Arts Organizations Are Reinventing the Traditional Black-Tie Fundraiser… by Bringing It to Your Couch

From an eight-hour telethon to a "Benefit in a Box," nonprofits are getting creative to keep donors engaged.

The Queens Museum Gala. Courtesy the Queens Museum. Photo by William Ragozzino, Scott Rudd Photography.

The arrival of fall in New York City normally heralds the arrival of gala season, when nonprofits hold their glitziest and most lucrative fundraisers of the year. But the social-distancing era is forcing them to think outside the box. Or, to be more precise, it’s forced them to embrace the box—literally.

In a burst of ingenuity, many museums and arts organizations have bundled up the traditional gala experience—the wine, the cheese, the art—into a convenient package for patrons to enjoy at home, often accompanied by live programming on Zoom or another platform.

The stakes are high: the American Alliance of Museums estimated that museums in the US lost $33 million per day during public-health-induced closures (and some may be headed into a second lockdown soon). Plus, back during the spring fundraising season, many organizations were busy navigating PPP loan applications and health crises—developing a novel gala substitute was not exactly top of mind.

A performance by Rubin Museum staff during the institution's “Inside the Mandala” virtual gala.

A performance by Rubin Museum staff during the institution’s “Inside the Mandala” virtual gala.

Happily, however, the remote gala strategy has proven surprisingly successful for organizations that normally spend months and tens of thousands of dollars planning lavish live events. And its success has reinforced the notion, growing among some fundraising professionals well before lockdown, that the old fashioned modes of raising money—those expensive dinners and laborious auctions—are overdue for an update.


Thinking Inside the Box

For its virtual gala on October 27, Independent Curators International, a nonprofit dedicated to promoting the role of the curator in contemporary art, offered its donors a Benefit in a Box, which came with limited-edition artworks and practical items designed by notable artists for the occasion (table linens by Ebony G. Patterson, face masks by Carla Fernández).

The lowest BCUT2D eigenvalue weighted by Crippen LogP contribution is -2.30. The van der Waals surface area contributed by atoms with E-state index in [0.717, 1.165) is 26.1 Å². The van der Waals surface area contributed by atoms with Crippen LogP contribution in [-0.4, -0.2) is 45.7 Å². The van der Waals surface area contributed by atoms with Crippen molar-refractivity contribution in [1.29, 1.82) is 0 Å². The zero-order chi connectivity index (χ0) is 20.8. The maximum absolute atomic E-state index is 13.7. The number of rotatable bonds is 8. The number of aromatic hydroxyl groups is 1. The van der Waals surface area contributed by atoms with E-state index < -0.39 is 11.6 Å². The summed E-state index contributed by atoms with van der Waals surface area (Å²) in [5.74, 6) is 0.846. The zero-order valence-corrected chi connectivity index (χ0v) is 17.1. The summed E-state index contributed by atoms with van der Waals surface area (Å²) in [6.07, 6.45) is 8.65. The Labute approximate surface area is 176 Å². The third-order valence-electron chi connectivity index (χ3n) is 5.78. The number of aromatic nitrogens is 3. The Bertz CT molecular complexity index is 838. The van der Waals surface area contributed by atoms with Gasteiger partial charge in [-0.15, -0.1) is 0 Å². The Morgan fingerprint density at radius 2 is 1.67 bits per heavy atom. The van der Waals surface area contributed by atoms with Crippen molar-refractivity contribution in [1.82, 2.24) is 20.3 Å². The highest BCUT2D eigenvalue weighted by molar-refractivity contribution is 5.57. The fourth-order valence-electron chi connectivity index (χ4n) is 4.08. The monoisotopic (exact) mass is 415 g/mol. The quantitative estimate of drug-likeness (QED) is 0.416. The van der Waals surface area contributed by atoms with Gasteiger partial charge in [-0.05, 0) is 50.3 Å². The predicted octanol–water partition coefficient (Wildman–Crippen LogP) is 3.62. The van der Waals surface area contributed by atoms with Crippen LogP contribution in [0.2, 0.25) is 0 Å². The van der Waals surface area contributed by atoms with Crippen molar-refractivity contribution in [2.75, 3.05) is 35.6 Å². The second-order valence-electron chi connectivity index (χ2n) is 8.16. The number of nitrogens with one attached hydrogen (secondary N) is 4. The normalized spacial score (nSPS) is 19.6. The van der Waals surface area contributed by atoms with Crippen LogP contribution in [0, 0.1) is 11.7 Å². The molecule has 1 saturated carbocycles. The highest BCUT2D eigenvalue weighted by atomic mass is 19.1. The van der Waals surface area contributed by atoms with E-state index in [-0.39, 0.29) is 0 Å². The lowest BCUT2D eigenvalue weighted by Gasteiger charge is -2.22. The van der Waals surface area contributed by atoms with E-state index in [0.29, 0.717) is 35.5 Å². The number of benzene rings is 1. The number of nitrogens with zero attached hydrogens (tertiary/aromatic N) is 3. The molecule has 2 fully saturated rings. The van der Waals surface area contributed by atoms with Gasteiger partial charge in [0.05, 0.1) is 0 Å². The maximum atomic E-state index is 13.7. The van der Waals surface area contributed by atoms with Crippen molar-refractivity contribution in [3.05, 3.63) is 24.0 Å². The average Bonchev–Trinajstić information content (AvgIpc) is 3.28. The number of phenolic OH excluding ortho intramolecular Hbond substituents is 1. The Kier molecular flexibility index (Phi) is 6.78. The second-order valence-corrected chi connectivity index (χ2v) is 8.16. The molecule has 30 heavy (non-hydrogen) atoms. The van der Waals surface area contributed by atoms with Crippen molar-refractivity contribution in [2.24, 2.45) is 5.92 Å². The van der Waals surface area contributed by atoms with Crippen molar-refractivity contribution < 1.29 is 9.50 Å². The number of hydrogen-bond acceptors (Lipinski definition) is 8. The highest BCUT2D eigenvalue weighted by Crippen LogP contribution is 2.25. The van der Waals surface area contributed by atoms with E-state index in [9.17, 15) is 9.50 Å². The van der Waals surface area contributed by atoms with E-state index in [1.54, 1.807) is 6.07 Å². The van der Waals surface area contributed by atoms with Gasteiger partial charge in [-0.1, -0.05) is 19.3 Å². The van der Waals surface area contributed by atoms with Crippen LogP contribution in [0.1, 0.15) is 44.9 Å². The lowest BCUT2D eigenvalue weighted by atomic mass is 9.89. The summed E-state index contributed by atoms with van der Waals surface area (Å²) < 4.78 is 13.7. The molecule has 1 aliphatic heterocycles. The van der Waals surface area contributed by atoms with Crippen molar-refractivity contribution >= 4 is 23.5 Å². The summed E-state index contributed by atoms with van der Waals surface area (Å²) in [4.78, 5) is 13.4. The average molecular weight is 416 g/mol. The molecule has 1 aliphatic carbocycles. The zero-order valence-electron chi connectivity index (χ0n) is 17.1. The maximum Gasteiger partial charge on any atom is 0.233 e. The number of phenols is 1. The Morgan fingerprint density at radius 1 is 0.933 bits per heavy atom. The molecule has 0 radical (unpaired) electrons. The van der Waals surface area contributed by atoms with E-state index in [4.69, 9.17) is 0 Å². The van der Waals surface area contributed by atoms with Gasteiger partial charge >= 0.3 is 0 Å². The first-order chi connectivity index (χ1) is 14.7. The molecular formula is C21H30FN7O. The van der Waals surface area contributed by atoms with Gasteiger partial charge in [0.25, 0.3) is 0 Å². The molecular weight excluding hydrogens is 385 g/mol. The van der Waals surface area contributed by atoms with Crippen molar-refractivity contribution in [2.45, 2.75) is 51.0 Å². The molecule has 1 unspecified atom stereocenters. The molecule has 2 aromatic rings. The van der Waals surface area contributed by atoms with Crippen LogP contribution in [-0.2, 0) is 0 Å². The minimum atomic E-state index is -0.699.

Boxes were offered at different donation levels, from the $1,000 “Individual” option (which came with temporary tattoos by conceptual art pioneer Lawrence Weiner) to the $25,000 “Leadership Circle” package (which included an artwork by Angel Otero).

Normally, ICI’s annual benefit and auction raises between 25 and 30 percent of its annual budget. “With this new model and lower event production costs,” says ICI’s deputy director Frances Wu Giarratano, the organization was able to raise 90 percent of what it would have expected from a live event.

The task of adapting the gala format to the stay-at-home age was particularly daunting for Performa, the performance-art biennial known for throwing star-studded, theatrical events. (The 2018 bash honoring Christo and Jeanne-Claude, for example, involved erecting elaborate wrapped scaffolding that served as a stage for suspended performers.) These extravaganzas usually account for a full 45 percent of Performa’s operating budget as well as 10 percent of its programming budget.

In lieu of its annual fall gala this year, Performa is hosting an eight-hour telethon fundraiser. “We are always looking to reinvent the ‘normal’ way of doing things and so we’ve been
incredibly excited to take the annual gala in a totally new direction,” RoseLee Goldberg, founding director and chief curator of Performa, tells Artnet News.

Laurie Anderson in Nam June Paik's Good Morning Mr. Orwell (1984). Courtesy of Electronic Arts Intermix (EAI), New York.

Laurie Anderson in Nam June Paik’s Good Morning Mr. Orwell (1984). Courtesy of Electronic Arts Intermix (EAI), New York.